Referring to the FPM, which has been accused by Hariri and the Future Movement of obstructing the government formation with its tough conditions, including a demand for veto power, the statement said: “If the Free Patriotic Movement’s decision is really to withhold confidence and oppose the government, then why did the head of the movement [Bassil] block the formation of the government for five months before announcing his position, contrary to what the president of the republic had committed to in order to justify the six portfolios out of 18 in his pursuit of the blocking third [veto power]?”

Later Thursday, Bassil struck back at Hariri’s statement, claiming that the premier-designate was not ready to form a government for “known external reasons.” He said the FPM would not participate in the next government or grant it a vote of confidence.

“Prime Minister Hariri has invented a new dilemma in the way of the government formation. He is doing what he used to do: holding up the [Cabinet] designation, putting it in his pocket and touring world capitals in order to exploit it without him taking into account the value of the lost and costly time,” said a statement issued by Bassil’s media office. The statement told the Lebanese that it would not be possible to recover the “kidnapped government” except through the “consent of external powers or an internal revolution.”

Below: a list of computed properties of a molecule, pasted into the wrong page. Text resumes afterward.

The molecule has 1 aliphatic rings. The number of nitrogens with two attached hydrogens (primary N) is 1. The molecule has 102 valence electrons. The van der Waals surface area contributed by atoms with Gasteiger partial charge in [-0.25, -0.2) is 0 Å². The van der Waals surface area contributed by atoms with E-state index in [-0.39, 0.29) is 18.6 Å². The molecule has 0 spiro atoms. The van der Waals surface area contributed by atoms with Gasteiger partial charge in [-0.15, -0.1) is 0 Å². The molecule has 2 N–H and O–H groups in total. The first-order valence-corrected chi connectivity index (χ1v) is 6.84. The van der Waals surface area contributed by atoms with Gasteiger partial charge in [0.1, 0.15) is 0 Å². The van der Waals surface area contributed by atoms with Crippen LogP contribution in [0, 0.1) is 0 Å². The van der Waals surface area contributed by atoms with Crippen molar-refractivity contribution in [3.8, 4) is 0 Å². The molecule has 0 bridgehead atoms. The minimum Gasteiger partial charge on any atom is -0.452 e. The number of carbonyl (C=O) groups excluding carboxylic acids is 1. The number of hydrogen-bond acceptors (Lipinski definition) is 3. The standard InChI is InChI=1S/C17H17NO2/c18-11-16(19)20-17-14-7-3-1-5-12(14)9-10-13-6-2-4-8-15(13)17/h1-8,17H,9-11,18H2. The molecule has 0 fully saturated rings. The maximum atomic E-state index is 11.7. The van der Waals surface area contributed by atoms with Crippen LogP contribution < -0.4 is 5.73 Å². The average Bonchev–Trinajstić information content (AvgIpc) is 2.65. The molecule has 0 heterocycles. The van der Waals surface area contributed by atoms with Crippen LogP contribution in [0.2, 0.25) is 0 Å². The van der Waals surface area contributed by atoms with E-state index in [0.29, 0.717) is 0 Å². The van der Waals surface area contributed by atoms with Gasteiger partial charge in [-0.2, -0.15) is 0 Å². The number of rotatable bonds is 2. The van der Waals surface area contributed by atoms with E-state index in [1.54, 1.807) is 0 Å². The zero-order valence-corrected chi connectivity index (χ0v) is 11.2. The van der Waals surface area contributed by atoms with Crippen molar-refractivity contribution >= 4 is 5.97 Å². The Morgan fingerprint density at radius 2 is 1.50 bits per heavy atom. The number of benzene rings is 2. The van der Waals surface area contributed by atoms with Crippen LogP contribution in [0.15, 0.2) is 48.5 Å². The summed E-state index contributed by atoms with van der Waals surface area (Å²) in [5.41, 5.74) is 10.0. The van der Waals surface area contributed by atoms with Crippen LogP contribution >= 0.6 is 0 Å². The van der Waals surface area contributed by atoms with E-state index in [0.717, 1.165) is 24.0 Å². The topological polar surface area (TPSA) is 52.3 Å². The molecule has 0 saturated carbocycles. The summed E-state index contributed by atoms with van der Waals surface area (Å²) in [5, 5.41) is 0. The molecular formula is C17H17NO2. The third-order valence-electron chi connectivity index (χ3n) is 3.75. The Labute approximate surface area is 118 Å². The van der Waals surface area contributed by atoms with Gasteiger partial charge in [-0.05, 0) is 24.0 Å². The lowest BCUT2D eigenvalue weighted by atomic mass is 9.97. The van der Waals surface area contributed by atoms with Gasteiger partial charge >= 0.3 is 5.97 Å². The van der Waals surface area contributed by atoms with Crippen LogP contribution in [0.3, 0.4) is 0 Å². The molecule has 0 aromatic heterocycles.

Responding to Bassil’s statement, Hariri’s media adviser Hussein Wajeh tweeted: “We thank Gebran Bassil for informing the Lebanese clearly in his statement today that the Free Patriotic Movement and its parliamentary bloc no longer represent the president and that the [FPM] is now in the ranks of opposition to [Aoun’s] mandate and the next government.”

Hariri reiterated his commitment to the criterion of forming an 18-member Cabinet made up of specialists who do not belong to political parties.

“Finally, Prime Minister Hariri reaffirms his commitment to the governmental standards from which he started upon the designation, whether in terms of numbers or with regard to the nonpartisan specialists’ criterion,” the statement said. It added that Hariri considers that the commitment to the French initiative “converges with the popular demands calling for a government capable of facing the socio-economic and financial repercussions, in addition to curbing the collapse of the Lebanese pound and clearing the way to serious reforms that can stop the current crisis.”